"Paramount deserves major congratulations for doing right by The Winds of War with their DVD release.I was anxious to make sure this DVD measured up, so I watched it with my old VHS playing at the same time, and switched back and forth occasionally on the remote to see the difference. It's nothing less than astonishing. The old Winds videos look unwatchable when compared to the new image, which probably looks as close as possible to the way it was shot. This is, of course, a TV miniseries from 1983, long before anyone imagined the resolution of DVD, so it's not going to look perfect. Still, almost every time I switched to the VHS, then back, I literally said "wow." Colors are distinct and deep, details are sharp and the variously-colored hazes that afflicted most of the VHS are gone. Having only seen the series this way, the DVDs were a revelation. These discs represent what is best about DVD and its success, bringing a long-quiet catalog title back to life.Although Paramount usually mixes new 5.1 audio tracks for their old films, with 15 hours of film here, they can't be blamed for leaving the existing mono tracks, which are certainly decent and don't detract at all from viewing the film. (I can't understand the other reviewer who gave the DVD set one star, largely because of the audio. Doesn't he understand how prohibitively expensive a new sound mix of that length, for such a complex series, would have been? We're very lucky with what we've got.)Paramount also fixed some framing mistakes on the VHS edition. Large portions of episodes 5, 6 and 7 were noticeably off-center when compared to the re-aligned DVDs. This had never caught my attention before, but when flipping back and forth, I could see that the tops of people's heads were actually lopped off quite frequently on the VHS.I've read horror stories of missing scenes when TV shows find their way to DVD, so I was especially anxious to be sure that wasn't the case. Rest assured, every moment of the VHS version is here. The only difference is that the commercial break spots have now been lengthened to about five seconds, where they were almost instant cuts on the VHS. This gives more of a breather between acts, which I totally approve of. (As for the other reviewer who found scenes that were not on their old VHS, I can't imagine what they were watching, but it wasn't the official Paramount 7 VHS set, which was identical to this new DVD in film content.)The extras are also pretty thorough for a title that's clearly not going to sell millions of units. There are a series of featurettes that actually run into a pretty comprehensive feature-length documentary. Almost all the surviving cast and crew are interviewed, with the standout being series producer/director Dan Curtis. Just what a labor of love the series was for him is quickly apparent, and he has wonderfully clear memories of the production, which he is given ample time to share. Bravo, Paramount, for giving this landmark miniseries the careful treatment it deserved."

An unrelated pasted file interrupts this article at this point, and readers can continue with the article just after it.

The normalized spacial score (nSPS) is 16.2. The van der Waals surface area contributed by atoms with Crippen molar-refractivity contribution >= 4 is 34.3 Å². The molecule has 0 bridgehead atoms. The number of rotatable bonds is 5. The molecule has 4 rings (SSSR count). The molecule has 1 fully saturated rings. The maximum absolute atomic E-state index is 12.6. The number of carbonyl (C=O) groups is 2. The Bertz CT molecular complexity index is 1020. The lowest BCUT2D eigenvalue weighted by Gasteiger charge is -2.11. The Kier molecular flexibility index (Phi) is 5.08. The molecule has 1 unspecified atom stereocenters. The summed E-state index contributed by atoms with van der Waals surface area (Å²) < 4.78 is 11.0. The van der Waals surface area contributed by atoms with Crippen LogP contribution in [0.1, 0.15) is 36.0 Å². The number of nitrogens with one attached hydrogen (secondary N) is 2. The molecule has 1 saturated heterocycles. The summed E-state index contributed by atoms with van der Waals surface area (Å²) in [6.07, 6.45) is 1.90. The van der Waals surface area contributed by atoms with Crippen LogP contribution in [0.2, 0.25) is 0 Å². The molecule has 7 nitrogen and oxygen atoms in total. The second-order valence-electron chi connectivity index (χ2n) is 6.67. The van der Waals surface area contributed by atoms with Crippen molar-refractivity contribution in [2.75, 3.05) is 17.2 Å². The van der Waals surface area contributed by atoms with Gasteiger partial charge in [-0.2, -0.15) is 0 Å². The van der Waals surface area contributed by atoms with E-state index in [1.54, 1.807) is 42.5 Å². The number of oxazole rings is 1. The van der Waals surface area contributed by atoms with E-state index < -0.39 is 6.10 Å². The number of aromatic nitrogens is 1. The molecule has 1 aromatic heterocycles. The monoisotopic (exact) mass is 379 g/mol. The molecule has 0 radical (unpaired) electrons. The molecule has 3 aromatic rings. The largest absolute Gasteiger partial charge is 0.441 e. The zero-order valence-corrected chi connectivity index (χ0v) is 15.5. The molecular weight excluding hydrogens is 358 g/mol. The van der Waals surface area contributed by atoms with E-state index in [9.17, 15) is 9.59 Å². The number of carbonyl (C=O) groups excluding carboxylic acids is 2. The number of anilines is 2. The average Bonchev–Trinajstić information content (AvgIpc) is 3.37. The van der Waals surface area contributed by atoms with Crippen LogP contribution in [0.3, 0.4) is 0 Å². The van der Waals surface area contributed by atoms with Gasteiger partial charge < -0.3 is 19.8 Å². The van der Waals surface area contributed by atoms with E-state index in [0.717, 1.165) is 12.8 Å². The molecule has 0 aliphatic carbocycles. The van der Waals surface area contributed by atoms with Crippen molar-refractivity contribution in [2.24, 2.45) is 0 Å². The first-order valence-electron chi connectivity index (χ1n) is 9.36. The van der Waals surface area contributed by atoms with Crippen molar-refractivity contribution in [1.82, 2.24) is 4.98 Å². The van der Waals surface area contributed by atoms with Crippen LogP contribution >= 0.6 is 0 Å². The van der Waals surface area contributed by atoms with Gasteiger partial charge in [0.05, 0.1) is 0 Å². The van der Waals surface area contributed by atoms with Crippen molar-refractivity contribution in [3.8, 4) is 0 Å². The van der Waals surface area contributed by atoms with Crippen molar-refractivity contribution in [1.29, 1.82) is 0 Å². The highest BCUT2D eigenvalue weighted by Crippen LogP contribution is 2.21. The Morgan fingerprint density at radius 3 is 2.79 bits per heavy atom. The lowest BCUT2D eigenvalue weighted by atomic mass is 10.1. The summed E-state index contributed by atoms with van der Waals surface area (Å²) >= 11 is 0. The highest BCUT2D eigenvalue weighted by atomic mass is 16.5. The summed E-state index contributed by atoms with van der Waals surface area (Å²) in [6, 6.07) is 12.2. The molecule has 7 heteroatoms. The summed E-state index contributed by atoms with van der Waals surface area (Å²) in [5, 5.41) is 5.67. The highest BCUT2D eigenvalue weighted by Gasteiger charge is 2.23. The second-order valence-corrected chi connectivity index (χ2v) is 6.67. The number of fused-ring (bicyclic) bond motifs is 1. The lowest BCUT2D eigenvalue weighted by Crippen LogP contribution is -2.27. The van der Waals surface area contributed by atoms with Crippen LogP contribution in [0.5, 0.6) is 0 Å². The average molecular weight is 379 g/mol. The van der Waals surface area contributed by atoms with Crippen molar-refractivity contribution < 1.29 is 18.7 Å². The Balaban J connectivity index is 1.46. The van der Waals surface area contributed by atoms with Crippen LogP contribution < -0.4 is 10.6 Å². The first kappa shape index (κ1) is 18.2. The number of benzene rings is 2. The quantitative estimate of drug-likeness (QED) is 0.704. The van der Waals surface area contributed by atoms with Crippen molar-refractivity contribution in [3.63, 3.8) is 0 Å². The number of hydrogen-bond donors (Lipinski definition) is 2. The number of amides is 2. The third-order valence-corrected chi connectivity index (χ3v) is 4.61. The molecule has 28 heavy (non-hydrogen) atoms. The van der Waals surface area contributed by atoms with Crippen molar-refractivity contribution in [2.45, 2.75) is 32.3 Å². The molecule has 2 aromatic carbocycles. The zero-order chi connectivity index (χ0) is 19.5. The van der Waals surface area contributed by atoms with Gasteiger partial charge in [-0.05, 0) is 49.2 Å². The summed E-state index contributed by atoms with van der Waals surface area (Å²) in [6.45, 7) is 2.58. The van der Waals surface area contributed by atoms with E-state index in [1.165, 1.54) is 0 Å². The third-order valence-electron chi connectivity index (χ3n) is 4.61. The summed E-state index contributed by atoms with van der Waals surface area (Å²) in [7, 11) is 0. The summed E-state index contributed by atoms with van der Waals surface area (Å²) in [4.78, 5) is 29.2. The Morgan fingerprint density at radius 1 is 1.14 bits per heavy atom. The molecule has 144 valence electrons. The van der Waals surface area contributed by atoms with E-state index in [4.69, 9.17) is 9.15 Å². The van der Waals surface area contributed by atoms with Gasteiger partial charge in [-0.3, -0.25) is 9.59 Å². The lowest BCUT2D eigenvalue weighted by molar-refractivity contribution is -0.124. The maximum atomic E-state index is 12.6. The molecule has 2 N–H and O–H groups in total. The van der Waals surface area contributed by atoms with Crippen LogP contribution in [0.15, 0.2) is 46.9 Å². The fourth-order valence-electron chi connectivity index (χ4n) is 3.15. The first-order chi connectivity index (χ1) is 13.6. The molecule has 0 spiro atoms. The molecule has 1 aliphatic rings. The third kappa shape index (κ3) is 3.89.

The Winds of War Soar
!Edwin C. Pauzer | New York City | 09/29/2006
(5 out of 5 stars)

"Because I read the book years before this became a production, I waited with anticipation. This time the author Herman Wouk made sure that the book was faithfully recreated. I found the result and the theme music immensely pleasurable in spite of some critics who labelled it "World at Bore."

The story centers on one family just before the start of World War II when Victor "Pug" Henry is assigned as a naval attache to Berlin. The events of the world swallow up this navy family as the reader follows the other family members around the world at war. You learn about the people they meet, political and personal.

The acting and character roles are an excellent match from A to Z with the exception of the letters A and M for Ali McGraw. Although she fits the description of Natalie Jastrow, her acting requires someone behind the curtain with a very long cane. Truly, she pulls off one scene so poorly, it will give you the chills of embarrassment. Her redemption comes in the form of the other actors such as Robert Mitchum, Polly Bergen, Victoria Tennant, and John Houseman. These actors play their characters superbly.

This story, book or DVD is an epic. For this one, you turn off the phone, turn down the lights, get the popcorn ready, and get set to be entertained. It would help if you have a healthy love and knowledge of history, particularly World War II.

Your only disappointment may be the realization that the end leaves you in mid plot, and you will have to get the sequel, "War and Remembrance" if you want to find out what happens to everyone.

This is a stunning sweep of history, time, people and events. The Winds of War Soar."